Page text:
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Ambivalences of the Creative Class: Space, reflexivity and the Restructuring of the German Advertising Industry


  • Joachim Thiel



One of the most remarkable and successful regional science publications of the last years is certainly Richard Florida's "The Rise of the Creative Class". Based on the key idea that today's economy is increasingly "powered by human creativity" Florida holds that the presence of a non-conformist creative workforce is the crucial factor for the future competitiveness and development of cities and regions. This in turn will substantially change the subject of local economic policy in that it has to be increasingly directed towards the living conditions of this workforce. The suggested paper, despite acknowledging the vital importance of an individualistic – or 'reflexive' – labour force for the (not only) spatial organisation of the future economy, will be strongly critical with Florida's arguments, maintaining that he starts from a too self-evident and monocausal understanding of the relation between creativity/individualism and economic success. Basically it is held that the way from non-conformism to business is full of ambivalences, uncertainties, frictions etc. which have to be dealt with. The spatial dimension of the future economy is based precisely on and shaped by these 'refractions', respectively by the ways to handle them. The argument will be underpinned by highlighting the evidence of an in-depth study of the spatial structure and spatial change of the German advertising industry.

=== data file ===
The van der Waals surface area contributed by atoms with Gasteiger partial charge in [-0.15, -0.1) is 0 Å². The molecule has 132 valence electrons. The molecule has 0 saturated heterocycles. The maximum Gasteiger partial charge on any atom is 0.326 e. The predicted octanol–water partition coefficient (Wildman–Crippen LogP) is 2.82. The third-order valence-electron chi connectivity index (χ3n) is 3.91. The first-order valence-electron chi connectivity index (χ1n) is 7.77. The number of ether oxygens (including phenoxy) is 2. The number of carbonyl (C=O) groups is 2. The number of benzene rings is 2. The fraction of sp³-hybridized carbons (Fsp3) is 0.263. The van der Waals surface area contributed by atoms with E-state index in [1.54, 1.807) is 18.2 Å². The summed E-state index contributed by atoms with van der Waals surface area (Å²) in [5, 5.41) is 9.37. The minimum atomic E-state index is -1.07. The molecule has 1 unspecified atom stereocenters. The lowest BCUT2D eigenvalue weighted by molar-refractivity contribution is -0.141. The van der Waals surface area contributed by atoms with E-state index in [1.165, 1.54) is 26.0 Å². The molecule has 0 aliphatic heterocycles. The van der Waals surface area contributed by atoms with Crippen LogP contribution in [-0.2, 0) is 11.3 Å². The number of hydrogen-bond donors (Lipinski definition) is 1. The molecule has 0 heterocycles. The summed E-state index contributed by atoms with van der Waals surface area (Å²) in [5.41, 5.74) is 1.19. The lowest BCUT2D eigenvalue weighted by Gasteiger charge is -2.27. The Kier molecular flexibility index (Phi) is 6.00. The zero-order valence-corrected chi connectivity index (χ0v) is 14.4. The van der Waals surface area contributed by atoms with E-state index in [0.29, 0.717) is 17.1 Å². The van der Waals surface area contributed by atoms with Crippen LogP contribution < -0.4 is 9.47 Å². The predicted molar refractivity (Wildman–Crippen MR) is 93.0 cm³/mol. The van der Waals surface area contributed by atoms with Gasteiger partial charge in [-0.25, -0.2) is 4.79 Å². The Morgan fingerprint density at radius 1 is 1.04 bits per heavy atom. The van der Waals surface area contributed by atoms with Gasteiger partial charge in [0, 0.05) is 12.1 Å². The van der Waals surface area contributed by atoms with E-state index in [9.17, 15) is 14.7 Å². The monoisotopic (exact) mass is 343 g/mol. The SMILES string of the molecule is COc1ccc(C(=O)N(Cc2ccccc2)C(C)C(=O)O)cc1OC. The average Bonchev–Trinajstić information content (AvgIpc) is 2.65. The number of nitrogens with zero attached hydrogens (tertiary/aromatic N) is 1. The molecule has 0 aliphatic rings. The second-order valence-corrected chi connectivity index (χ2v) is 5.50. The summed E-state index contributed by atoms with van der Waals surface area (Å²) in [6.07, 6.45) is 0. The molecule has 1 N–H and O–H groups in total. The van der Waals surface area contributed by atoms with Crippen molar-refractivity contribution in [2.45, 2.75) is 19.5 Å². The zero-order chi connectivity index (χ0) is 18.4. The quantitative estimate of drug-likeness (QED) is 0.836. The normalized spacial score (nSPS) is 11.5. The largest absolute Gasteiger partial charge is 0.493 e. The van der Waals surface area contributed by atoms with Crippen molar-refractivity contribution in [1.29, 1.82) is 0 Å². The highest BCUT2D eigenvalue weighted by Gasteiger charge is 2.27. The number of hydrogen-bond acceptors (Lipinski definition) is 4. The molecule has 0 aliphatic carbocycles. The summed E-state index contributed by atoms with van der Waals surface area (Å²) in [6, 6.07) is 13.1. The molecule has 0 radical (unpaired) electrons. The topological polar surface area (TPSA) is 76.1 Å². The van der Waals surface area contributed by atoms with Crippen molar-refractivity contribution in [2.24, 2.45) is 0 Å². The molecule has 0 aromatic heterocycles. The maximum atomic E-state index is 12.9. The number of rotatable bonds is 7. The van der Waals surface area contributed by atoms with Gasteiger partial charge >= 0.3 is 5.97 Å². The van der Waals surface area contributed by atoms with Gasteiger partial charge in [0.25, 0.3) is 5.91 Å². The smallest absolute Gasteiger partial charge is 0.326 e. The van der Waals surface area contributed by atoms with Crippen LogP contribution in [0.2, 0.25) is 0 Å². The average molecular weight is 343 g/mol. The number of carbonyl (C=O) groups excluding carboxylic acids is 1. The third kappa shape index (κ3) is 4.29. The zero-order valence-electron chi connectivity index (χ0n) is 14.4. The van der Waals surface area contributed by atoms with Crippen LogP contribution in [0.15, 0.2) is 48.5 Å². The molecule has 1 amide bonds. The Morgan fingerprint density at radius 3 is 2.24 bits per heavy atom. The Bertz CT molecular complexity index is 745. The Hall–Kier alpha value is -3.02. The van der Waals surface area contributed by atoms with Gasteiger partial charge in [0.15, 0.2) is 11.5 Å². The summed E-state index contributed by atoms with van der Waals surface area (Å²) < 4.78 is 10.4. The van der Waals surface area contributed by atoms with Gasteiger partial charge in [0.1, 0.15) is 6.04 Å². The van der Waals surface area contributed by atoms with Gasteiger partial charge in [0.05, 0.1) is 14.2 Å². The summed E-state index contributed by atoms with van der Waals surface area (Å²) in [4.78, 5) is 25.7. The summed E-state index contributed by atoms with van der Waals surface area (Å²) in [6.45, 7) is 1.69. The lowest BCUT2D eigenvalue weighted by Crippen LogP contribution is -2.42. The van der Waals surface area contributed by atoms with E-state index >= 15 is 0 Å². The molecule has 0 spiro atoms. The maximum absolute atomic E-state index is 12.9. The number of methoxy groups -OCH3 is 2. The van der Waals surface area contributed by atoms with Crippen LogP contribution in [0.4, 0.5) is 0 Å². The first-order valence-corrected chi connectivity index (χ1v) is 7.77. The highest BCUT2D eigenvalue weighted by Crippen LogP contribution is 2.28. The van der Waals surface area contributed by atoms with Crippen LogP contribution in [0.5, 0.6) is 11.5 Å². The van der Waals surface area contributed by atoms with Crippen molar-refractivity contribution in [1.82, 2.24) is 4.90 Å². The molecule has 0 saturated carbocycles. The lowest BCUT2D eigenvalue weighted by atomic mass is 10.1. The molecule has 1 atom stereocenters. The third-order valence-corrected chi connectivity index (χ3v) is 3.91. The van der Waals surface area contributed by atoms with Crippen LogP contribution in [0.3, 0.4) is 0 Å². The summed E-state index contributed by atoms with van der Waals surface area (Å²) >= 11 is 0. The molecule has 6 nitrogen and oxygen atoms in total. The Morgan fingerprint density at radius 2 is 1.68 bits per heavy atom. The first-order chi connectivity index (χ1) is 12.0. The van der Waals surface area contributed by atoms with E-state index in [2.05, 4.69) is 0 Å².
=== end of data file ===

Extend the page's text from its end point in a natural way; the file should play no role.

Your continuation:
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  • Joachim Thiel, 2004. "Ambivalences of the Creative Class: Space, reflexivity and the Restructuring of the German Advertising Industry," ERSA conference papers ersa04p222, European Regional Science Association.
  • Handle: RePEc:wiw:wiwrsa:ersa04p222

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